Both the grinding machines in Kamal flour mill are operational today. Vishnu is preparing a 50-kg delivery for a client at a dhaba (roadside eatery) nearby. The vegetable vendor Bhullan complains of a plunge in his sales after demonetisation was introduced.

Rachit asks me to accompany him to the Guddu’s vegetable shop, where he purchases two kilograms of tomatoes. We hear from the television news of a train accident near Kanpur, where 145 people are suspected dead.

8:00 p.m.: Bablu is sitting in his room with his nephew Rakesh and son Ranjit. They arrived yesterday by train. They are eating their dinner: rice with scrambled egg fried in oil, accompanied with alcoholic drinks. Earlier today, the mill owner Birjinder allowed Bablu and Ambika to sell some scrap iron, the proceeds from which have been used to buy the alcohol. Bablu’s nephew works in a factory that manufactures sewing machines. The son worked in Ludhiana a few months ago, then went back to their village in Gaya for a few months, and has now returned to Ludiana where he will look for work.

Post 6, Saharsa to Ludhiana

8:30 a.m.: The train arrives into the platform. We board it and take our place. Seating is unreserved, but the compartment is not too crowded and we are all able to sit together. We find a vacant cubicle. Rachit and Aravind sit opposite Suraj and I.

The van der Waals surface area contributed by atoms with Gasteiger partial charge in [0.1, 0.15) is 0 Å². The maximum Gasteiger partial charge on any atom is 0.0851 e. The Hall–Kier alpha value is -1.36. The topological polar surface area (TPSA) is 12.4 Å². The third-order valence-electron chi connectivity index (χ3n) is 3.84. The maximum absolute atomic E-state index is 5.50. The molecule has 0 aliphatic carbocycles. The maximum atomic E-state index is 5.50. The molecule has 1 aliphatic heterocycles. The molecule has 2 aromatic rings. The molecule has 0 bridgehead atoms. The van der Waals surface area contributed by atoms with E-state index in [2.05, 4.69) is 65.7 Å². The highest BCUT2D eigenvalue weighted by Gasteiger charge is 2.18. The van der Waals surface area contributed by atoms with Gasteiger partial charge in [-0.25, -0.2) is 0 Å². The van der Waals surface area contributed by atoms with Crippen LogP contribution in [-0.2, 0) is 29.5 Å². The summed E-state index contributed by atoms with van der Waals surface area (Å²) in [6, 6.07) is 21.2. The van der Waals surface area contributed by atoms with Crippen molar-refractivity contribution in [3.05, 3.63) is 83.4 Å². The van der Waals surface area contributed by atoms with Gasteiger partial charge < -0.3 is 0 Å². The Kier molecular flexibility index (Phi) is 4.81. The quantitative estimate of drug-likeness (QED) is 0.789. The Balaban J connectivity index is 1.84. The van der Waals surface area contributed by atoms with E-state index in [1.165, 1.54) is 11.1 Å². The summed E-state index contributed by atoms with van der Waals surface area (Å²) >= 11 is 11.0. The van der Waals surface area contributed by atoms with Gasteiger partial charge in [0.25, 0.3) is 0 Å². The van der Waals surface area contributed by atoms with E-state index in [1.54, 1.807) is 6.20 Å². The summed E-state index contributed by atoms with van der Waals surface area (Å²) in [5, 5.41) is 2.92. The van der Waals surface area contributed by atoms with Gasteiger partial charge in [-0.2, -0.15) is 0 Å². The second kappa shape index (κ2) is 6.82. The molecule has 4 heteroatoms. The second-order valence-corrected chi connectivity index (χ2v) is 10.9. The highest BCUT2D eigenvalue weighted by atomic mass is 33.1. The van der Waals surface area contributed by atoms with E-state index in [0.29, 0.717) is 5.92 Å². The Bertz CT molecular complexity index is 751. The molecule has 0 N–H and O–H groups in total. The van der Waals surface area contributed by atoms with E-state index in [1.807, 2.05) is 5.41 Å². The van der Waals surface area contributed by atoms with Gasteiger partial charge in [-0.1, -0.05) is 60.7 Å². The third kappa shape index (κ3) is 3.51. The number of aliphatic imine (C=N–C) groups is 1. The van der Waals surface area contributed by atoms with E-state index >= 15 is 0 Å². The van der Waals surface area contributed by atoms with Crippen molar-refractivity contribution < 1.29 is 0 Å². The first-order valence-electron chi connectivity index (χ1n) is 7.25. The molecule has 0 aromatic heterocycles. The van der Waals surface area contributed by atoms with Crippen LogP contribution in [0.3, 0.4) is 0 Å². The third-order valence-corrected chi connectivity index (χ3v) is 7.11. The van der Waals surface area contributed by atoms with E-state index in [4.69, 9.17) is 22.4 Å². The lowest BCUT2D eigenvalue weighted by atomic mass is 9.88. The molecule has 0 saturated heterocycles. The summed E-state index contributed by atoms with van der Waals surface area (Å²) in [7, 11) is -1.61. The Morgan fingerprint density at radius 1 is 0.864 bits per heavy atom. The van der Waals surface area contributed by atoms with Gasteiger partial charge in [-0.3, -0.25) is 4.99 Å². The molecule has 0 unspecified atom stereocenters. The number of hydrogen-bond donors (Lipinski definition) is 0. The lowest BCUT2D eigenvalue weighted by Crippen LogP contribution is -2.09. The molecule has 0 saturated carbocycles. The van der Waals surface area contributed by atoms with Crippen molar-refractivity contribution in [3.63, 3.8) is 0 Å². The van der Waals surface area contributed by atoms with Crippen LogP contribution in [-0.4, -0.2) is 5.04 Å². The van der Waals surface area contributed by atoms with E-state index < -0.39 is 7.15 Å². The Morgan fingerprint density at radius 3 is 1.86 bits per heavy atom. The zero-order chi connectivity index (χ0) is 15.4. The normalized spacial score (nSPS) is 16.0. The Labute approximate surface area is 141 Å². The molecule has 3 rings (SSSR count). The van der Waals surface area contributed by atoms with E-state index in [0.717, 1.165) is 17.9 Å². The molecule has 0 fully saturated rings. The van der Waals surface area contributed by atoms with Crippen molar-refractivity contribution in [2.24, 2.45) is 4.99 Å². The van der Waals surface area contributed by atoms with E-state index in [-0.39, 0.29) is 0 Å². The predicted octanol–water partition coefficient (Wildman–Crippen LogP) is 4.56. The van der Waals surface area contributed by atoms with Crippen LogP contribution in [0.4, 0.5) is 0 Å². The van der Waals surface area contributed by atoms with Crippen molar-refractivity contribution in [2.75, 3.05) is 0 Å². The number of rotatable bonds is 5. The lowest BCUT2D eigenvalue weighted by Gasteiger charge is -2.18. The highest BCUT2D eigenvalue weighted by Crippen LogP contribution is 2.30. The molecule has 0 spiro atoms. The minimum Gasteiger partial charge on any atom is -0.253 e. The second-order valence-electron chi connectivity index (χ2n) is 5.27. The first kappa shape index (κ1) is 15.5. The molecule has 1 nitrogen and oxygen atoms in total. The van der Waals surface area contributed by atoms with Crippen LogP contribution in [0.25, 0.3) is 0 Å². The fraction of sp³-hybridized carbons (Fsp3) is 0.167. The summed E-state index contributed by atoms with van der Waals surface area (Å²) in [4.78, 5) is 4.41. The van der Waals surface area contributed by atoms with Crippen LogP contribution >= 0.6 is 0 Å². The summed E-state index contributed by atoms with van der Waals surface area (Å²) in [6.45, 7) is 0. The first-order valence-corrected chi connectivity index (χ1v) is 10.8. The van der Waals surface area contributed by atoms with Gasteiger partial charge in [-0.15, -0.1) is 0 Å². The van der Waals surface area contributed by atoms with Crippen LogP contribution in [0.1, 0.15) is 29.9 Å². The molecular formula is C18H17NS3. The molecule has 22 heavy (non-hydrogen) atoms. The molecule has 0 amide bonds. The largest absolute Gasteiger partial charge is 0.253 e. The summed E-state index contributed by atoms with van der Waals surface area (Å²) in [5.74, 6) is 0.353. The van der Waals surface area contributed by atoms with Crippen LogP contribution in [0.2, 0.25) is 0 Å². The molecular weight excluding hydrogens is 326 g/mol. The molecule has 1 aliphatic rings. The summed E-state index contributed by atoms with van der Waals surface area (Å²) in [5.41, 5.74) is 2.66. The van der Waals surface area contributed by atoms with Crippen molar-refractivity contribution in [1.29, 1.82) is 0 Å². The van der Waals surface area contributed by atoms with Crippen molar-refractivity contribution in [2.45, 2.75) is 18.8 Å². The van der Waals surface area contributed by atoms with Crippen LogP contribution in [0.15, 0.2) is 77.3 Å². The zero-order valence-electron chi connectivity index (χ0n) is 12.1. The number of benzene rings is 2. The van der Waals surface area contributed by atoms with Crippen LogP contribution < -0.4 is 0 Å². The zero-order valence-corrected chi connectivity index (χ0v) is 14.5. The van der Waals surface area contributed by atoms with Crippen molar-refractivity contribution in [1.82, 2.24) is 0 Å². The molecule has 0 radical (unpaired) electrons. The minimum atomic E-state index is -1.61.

9:00 a.m.: The train departs. In a few minutes we reach the next station, Simi Bakhtiyarpur, where a large number of pilgrims board the train. They alight at the following station, Mansi Junction.

10:00 a.m.: Rachit is hungry. He takes out a pouch of beaten rice from his bag. Aravind has brought some pakodas. They lay out their wares on a newspaper and share the snacks.

1 p.m.: Rachit buys lunch from the hawkers on the train. Roasted chickpeas and samosas. Suraj borrows Rachit’s headphones and tunes off.

3 p.m.: Rachit is hungry again. So are we. He lays out the beaten rice left over from the morning and we gratefully help ourselves.

7 p.m.: Chhapra. A passenger who boards the train here sits next to us and gets talking. He tells us about the factory he owns in Gorakhpur.  The factory produces sports goods. He used to work in Delhi when he was much younger but decided to shift to Gorakhpur in order to be close to his home in Chhapra.

10 p.m.: The train enters Gorakhpur. Our co-travellers takes his leave. Rachit is tired and wants to sleep. We prepare to retire for the night.